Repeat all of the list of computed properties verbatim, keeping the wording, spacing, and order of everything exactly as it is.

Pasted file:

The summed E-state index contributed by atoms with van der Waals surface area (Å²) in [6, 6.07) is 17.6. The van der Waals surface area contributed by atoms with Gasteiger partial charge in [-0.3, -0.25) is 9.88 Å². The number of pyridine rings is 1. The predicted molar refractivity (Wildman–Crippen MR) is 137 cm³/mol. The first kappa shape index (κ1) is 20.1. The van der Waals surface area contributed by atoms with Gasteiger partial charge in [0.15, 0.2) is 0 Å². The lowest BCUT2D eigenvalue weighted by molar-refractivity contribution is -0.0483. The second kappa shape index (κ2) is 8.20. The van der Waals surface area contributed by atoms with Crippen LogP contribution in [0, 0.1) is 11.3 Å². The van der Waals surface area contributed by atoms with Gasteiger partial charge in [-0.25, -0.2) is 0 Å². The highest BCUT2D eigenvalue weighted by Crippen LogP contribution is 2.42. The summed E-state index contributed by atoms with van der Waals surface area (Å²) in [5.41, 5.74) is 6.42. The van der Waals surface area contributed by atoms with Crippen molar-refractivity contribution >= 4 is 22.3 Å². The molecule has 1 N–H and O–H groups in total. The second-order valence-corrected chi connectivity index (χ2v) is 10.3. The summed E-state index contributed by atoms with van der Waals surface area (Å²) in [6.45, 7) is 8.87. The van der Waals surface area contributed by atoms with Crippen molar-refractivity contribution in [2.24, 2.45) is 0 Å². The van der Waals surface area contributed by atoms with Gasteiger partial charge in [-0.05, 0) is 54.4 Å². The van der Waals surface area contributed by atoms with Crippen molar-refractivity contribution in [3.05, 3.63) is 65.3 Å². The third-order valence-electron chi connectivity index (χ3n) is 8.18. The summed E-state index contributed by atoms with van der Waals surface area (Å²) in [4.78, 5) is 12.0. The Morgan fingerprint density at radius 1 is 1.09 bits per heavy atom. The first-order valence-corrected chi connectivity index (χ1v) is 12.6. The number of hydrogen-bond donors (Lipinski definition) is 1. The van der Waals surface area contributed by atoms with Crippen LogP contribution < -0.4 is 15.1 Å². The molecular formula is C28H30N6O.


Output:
The summed E-state index contributed by atoms with van der Waals surface area (Å²) in [6, 6.07) is 17.6. The van der Waals surface area contributed by atoms with Gasteiger partial charge in [-0.3, -0.25) is 9.88 Å². The number of pyridine rings is 1. The predicted molar refractivity (Wildman–Crippen MR) is 137 cm³/mol. The first kappa shape index (κ1) is 20.1. The van der Waals surface area contributed by atoms with Gasteiger partial charge in [0.15, 0.2) is 0 Å². The lowest BCUT2D eigenvalue weighted by molar-refractivity contribution is -0.0483. The second kappa shape index (κ2) is 8.20. The van der Waals surface area contributed by atoms with Crippen LogP contribution in [0, 0.1) is 11.3 Å². The van der Waals surface area contributed by atoms with Gasteiger partial charge in [-0.25, -0.2) is 0 Å². The highest BCUT2D eigenvalue weighted by Crippen LogP contribution is 2.42. The summed E-state index contributed by atoms with van der Waals surface area (Å²) in [5.41, 5.74) is 6.42. The van der Waals surface area contributed by atoms with Crippen molar-refractivity contribution >= 4 is 22.3 Å². The molecule has 1 N–H and O–H groups in total. The second-order valence-corrected chi connectivity index (χ2v) is 10.3. The summed E-state index contributed by atoms with van der Waals surface area (Å²) in [6.45, 7) is 8.87. The van der Waals surface area contributed by atoms with Crippen molar-refractivity contribution in [2.24, 2.45) is 0 Å². The van der Waals surface area contributed by atoms with Gasteiger partial charge in [-0.05, 0) is 54.4 Å². The van der Waals surface area contributed by atoms with Crippen molar-refractivity contribution in [3.05, 3.63) is 65.3 Å². The third-order valence-electron chi connectivity index (χ3n) is 8.18. The summed E-state index contributed by atoms with van der Waals surface area (Å²) in [4.78, 5) is 12.0. The Morgan fingerprint density at radius 1 is 1.09 bits per heavy atom. The first-order valence-corrected chi connectivity index (χ1v) is 12.6. The number of hydrogen-bond donors (Lipinski definition) is 1. The van der Waals surface area contributed by atoms with Crippen LogP contribution < -0.4 is 15.1 Å². The molecular formula is C28H30N6O.